Dalhousie’s Corporate Residency MBA by: Shauntay Grant

Travel Agencies The Black Business Initiative (BBI) and Dalhousie University have teamed up to offer a very sweet deal – a $10,000 renewable scholarship for Black Nova Scotians at Dalhousie’s Corporate Residency MBA degree program. Designed to quickly immerse the “highest caliber candidates” into the business world, the Corporate Residency MBA offers paid corporate residencies and high-level training in various areas, including negotiation, management, leadership development, and presentation skills. “The program trains people to meet high-level positions,” says BBC Chief Operations Officer Gregory Nazaire. “It’s a very good opportunity to get young Black professionals with potential involved in the mainstream corporate world.” Nazaire says he’d like to see a larger pool of Black business professionals around the province. “You don’t see enough high-level senior black executives.” He is confident that the new scholarship will not only help build better capacity in existing Black businesses, but also provide access for better representation of Black Nova Scotians “in key levels of the corporate world.” Corporate Residency MBA Director Dan Shaw shares Nazaire’s hope for more Black Nova Scotians in seniorlevel positions. He says diversity is needed in the classroom as well.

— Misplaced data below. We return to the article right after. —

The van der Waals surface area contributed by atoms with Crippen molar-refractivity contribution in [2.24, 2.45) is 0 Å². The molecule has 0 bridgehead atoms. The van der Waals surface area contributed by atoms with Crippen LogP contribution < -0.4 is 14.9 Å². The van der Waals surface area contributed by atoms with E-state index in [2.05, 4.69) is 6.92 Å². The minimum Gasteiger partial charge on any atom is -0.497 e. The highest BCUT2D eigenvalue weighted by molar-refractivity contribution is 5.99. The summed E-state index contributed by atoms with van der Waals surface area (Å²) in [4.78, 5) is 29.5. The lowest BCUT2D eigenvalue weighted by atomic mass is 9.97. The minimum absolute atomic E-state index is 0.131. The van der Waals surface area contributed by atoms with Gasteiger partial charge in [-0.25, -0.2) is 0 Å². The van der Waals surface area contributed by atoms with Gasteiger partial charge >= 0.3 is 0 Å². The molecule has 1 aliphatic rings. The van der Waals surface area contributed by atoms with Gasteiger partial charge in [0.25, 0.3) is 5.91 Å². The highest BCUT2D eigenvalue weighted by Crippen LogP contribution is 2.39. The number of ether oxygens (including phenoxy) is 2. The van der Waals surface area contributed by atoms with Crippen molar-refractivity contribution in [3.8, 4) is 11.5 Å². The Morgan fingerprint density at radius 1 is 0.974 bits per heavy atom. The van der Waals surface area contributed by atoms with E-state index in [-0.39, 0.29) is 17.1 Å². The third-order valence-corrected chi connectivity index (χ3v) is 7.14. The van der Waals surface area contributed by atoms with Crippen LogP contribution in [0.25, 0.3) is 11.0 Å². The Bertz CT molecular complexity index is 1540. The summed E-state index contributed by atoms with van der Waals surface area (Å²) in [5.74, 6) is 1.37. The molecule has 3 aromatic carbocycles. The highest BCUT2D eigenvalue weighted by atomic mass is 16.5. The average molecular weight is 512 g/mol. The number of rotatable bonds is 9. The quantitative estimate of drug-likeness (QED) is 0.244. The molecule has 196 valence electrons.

“We have a very diverse faculty from all around the world,” he says of the MBA program. “But we haven’t had much success at having that physical diversity in the classroom.” The MBA Corporate Residency program has yet to graduate a Black Nova Scotian student. “We have to be progressive in recruiting to get that diversity, and this (new scholarship) is one tool to do that. There are going to be real opportunities for that person to get amazing profile – community profile and employer profile. So I think that’s exciting.” And while a background in business may be an asset, Shaw stresses that it is not a requirement. “(The Corporate Residency MBA) is also for someone who doesn’t have any business background, but may have a lot of raw potential,” says Shaw. “Thirty to forty percent of our students do undergrads in business, but we get people from all walks of life with backgrounds in neuroscience, music, French… there’s a real diversity.” The Black Business Initiative and Dalhousie University are currently seeking applicants for the 2014/15 academic year. For more information on the Corporate Residency MBA program please visit www.dal.ca/ academics /programs /graduate / corporate_residency_mba.html